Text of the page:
Supporting LGBT+ Physicists & Astronomers: Best Practices for Academic Departments
lgbt+physicists lgbtphysicists.org and
AAS Working Group on LGBTIQ Equality (WGLE) wgle.aas.org v. 2.1 Tuesday 1st April, 2014
Introduction When physicists and astronomers discuss issues related to diversity or broadening participation in the field, the focus is typically on creating support mechanisms for women or people of color. However, scientists who identify as lesbian, gay, bisexual, or transgender (LGBT) are also a minority within the physics and astronomy communities and can find themselves marginalized in a variety of ways. This document aims to highlight opportunities for making academic departments more welcoming for LGBT+ students, staff, and faculty. (In this document, we add a plus symbol to remind ourselves that not everyone fits neatly into the LGBT constructs, and some may identify differently.) Even if you consider your department to be a safe and welcoming space, it is important to note that the campus environment is often perceived differently by different groups: A 2003 study of campus climate1 found that, while 90% of heterosexual students classified their campuses as friendly, 74% of LGBT students rated the campus climate as homophobic. LGBT staff and faculty routinely report that their campuses are more homophobic than reported by students. A 2010 study2 found that 23% of LGB respondents had been harassed within the past year, with even higher rates (31–39%) for transgender individuals. Around half of all LGB students and two-thirds of transgender students had avoided disclosing their identity to avoid harassment. The argument for inclusion is simple: Science advances fastest when scientists are free to apply their intelligence and imagination to the exploration of the universe without limits and without fear. Sometimes, those scientists are LGBT+. Institutions that are viewed as unfriendly to LGBT+ people quickly find themselves at a competitive disadvantage. When LGBT+ scientists leave our departments to work at other institutions, our students, our scholarly communities, and our own research suffer. Furthermore, a more 1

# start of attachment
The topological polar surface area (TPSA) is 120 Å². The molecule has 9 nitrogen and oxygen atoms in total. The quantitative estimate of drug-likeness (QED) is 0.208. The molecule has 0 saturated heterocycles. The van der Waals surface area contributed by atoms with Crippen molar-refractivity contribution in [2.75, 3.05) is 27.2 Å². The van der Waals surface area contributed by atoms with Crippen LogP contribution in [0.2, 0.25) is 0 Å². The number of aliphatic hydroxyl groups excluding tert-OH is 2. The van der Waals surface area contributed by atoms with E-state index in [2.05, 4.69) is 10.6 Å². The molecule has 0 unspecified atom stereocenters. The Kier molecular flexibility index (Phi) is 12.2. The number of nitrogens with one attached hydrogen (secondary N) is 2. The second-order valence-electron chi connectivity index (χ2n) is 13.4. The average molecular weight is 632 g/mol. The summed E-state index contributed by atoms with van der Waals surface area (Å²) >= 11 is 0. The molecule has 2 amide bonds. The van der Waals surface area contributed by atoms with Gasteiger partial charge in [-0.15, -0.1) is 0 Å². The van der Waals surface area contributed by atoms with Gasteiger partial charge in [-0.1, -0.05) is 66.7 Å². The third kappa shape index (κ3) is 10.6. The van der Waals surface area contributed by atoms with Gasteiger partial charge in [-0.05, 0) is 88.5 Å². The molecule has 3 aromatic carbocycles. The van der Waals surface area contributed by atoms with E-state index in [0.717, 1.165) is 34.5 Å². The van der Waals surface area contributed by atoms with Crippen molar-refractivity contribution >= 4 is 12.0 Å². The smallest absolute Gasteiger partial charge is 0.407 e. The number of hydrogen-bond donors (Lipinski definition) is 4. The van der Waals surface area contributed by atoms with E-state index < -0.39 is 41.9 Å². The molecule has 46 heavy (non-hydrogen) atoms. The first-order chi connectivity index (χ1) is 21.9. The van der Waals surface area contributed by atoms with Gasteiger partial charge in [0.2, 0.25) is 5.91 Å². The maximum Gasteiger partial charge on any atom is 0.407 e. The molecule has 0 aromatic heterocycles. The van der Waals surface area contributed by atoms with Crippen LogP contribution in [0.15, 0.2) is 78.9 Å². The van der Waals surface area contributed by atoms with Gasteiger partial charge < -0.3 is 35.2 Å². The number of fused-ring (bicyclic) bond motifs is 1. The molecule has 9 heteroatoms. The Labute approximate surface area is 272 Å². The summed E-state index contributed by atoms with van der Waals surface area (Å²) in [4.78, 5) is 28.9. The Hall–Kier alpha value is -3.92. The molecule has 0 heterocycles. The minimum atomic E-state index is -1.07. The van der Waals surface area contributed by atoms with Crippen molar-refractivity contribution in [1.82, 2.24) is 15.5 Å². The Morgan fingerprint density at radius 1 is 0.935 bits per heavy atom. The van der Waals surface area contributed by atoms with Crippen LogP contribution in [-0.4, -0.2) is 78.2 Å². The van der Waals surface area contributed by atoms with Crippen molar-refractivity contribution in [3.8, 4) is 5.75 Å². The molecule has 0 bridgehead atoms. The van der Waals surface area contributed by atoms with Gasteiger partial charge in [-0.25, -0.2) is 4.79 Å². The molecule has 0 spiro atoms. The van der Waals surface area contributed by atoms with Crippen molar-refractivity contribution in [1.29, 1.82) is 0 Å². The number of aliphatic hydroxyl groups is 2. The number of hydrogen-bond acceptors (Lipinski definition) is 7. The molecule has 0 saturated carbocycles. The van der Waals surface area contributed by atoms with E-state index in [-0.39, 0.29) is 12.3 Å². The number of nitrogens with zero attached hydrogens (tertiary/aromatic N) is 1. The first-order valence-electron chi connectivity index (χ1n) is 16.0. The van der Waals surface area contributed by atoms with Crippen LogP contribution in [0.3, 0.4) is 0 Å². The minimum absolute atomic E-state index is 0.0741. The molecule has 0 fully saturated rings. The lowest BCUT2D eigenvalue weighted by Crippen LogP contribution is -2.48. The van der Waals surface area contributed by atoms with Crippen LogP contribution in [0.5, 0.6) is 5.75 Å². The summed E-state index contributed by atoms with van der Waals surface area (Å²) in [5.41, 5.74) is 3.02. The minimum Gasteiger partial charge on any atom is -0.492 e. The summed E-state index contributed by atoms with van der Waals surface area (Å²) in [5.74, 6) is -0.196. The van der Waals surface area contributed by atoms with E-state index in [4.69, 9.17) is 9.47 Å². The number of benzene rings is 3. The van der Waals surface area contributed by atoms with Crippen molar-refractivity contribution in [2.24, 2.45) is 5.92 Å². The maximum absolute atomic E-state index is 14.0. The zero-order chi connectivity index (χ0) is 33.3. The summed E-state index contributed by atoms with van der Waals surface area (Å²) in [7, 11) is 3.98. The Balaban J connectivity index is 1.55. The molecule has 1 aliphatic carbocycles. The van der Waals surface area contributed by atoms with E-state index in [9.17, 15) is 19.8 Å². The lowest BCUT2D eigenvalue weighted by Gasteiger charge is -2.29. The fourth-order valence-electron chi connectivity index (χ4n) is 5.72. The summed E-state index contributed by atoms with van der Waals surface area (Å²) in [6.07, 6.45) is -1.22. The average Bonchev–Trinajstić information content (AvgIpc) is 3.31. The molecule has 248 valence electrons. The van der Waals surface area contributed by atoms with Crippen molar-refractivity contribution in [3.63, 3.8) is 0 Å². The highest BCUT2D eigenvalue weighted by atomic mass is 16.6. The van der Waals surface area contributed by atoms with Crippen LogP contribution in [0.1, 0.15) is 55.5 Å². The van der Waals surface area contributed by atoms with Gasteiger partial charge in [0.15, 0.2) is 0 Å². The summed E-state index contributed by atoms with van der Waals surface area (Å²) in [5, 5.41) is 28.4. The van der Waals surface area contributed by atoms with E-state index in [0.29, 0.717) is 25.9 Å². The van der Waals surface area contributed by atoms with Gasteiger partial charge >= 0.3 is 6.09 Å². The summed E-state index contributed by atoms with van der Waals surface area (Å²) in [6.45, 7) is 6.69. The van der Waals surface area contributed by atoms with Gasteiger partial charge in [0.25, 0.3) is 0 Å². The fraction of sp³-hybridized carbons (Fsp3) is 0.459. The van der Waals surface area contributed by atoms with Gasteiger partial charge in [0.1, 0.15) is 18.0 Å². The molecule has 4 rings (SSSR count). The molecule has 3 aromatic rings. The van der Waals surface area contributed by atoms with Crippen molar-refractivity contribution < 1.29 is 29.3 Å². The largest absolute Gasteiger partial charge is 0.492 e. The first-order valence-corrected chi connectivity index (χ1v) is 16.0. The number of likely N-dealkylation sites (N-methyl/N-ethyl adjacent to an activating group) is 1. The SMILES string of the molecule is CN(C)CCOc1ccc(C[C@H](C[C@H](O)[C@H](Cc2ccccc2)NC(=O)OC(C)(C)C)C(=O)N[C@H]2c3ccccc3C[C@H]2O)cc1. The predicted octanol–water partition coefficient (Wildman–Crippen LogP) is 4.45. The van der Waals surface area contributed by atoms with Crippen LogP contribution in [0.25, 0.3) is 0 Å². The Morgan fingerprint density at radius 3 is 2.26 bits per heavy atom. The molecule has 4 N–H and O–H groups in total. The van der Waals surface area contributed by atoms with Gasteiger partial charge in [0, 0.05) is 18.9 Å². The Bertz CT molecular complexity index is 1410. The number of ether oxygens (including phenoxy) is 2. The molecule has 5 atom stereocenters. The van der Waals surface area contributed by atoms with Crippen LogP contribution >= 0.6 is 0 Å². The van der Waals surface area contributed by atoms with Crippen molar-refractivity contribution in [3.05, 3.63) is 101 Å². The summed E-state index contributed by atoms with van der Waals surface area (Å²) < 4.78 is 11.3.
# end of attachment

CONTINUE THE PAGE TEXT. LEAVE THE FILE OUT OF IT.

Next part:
S. R. Rankin. 2003. Campus Climate for Gay, Lesbian, Bisexual, and Transgender People: A National Perspective. New York: National Gay and Lesbian Task Force Policy Institute. 2 S. R. Rankin, G. Weber, W. Blumenfeld, & S. Frazer. 2010. State of Higher Education for Lesbian, Gay, Bisexual and Transgender People. Charlotte, NC: Campus Pride.
inclusive workplace has advantages for all of us: greater flexibility to perform our work, greater support for work/life issues, and greater freedom to be ourselves. Recent studies suggest that, over the next decade, the U.S. will need a million more college graduates in the science, technology, engineering, and mathematics (STEM) fields than previously expected. This gap could largely be filled simply by increasing the retention rate of undergraduates majoring in STEM fields from 40 to 50%.3 Past initiatives to increase the participation of underrepresented groups in STEM fields have ignored LGBT+ people. Given our need to remain competitive in a global economy, it seems prudent to increase the recruitment and retention of STEM talent from all demographics4 . Research has shown that the presence of “difference” on campus is important to the intellectual and social development of the majority5,6 . Specifically, students who interact with people different from themselves show more developed critical and creative thinking, improved cross-cultural relationships, and increased volunteerism and civil activism. Students and staff who encounter contradictions in their own thinking around LGBT+ issues can develop greater levels of cognitive sophistication7 . The advantages of engaging with “difference” appear to continue beyond college and into the workforce8 . A diverse department can thus improve your students’ performance, their ability to function in a multicultural workforce, and the